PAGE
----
It’s the first night of Hanukkah and you’re visiting your daughter’s family to celebrate the holiday. You walk into the living room. And there it is: a tree.

“Oftentimes it doesn’t mean what people think it means. It doesn’t mean anything big and scary,” said Rabbi Jillian Cameron, director of InterfaithFamily/Boston, part of a national organization headquartered in Newton.

Every year, interfaith families face the December dilemma. But while the eight-day Jewish festival occasionally overlaps with Christmas Day, the calendar usually keeps them at a respectful — or at least manageable — distance.

Not this year. The first night of Hanukkah coincides with Christmas Eve, something that only happens two or three times a century. The last time this happened was 1978. The next time is 2027.


We’d need an entire article to explain why, but suffice it to say that the Hebrew calendar is based on the lunar cycle, which means that it’s 11 days shorter than the secular calendar. To keep Jewish holidays in their proper season, every few years a leap month is thrown in.

Cameron, who lives in Salem, has been navigating the crosscurrents of Christian-Jewish relations nearly all her life.

Her father, who was raised in the Conservative Jewish tradition, and her mother, who grew up Catholic, hadn’t at first decided on a religious course for their family.

When she was in second grade, young Jillian attended a Hebrew class with a friend. “I told my parents I wanted to keep going,” she said. “I chose Judaism for my family,” she said.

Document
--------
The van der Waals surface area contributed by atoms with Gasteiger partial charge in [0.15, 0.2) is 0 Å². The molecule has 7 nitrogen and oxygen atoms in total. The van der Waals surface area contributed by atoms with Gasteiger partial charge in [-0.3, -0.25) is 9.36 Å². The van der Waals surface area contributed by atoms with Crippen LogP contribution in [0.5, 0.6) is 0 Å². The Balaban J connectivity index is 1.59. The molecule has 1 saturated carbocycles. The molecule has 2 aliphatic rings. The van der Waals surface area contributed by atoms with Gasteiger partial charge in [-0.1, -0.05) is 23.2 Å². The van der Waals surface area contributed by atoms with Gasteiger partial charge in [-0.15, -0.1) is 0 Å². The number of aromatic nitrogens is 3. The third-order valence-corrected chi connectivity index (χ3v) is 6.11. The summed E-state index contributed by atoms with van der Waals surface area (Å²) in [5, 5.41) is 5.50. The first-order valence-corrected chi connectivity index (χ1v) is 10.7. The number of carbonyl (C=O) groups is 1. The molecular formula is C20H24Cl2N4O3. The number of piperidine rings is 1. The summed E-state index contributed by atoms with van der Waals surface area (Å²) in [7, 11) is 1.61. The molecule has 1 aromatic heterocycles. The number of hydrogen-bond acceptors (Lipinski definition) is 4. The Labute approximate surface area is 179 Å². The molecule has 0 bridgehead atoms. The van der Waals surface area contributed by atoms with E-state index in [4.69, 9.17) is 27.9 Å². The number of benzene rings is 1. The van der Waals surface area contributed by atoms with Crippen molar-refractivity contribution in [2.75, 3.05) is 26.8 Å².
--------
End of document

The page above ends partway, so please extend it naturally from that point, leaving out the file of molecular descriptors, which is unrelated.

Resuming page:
The timing of this year’s holidays, Cameron said, “definitely forces families to confront the different traditions.” But that could bring families closer together, rather than pulling them apart.

“You might have an opportunity to be together in a different way this particular holiday season,” she said. “Explaining things, sharing these moments, I find, is the best way to divert some of the tension that might exist.”


Cameron said she often fields questions from Jewish grandparents about how to become comfortable with seeing a Christmas tree in their children’s homes.

If they talk with their children’s spouses, she said, they’ll often learn the trees have cultural but not religious significance.

Take, for example, the family of InterfaithFamily’s national communications director, Liz Polay-Wettengel. She was raised Jewish and her husband, David, is a nonpracticing Christian. “I had very strong feelings about raising my children Jewish, and he didn’t have strong feelings,” said Polay-Wettengel. “The only thing he wanted to keep was Christmas,” because it has been part of his family’s tradition.

“There are a lot of people who frown on having a Christmas tree in a Jewish household,” she said. “For us, it’s normal.”

Sarah and Julius Glassman made dreidels at a holiday workshop at the Museum of Fine Arts. Their parents grew up with different religions but they are being raised Jewish.
Sarah and Julius Glassman made dreidels at a holiday workshop at the Museum of Fine Arts. Their parents grew up with different religions but they are being raised Jewish.Kieran Kesner for The Boston Globe

The Salem family also hosts Christmas parties, but the fare includes Jewish treats like latkes and Sufganiyot (jelly doughnuts).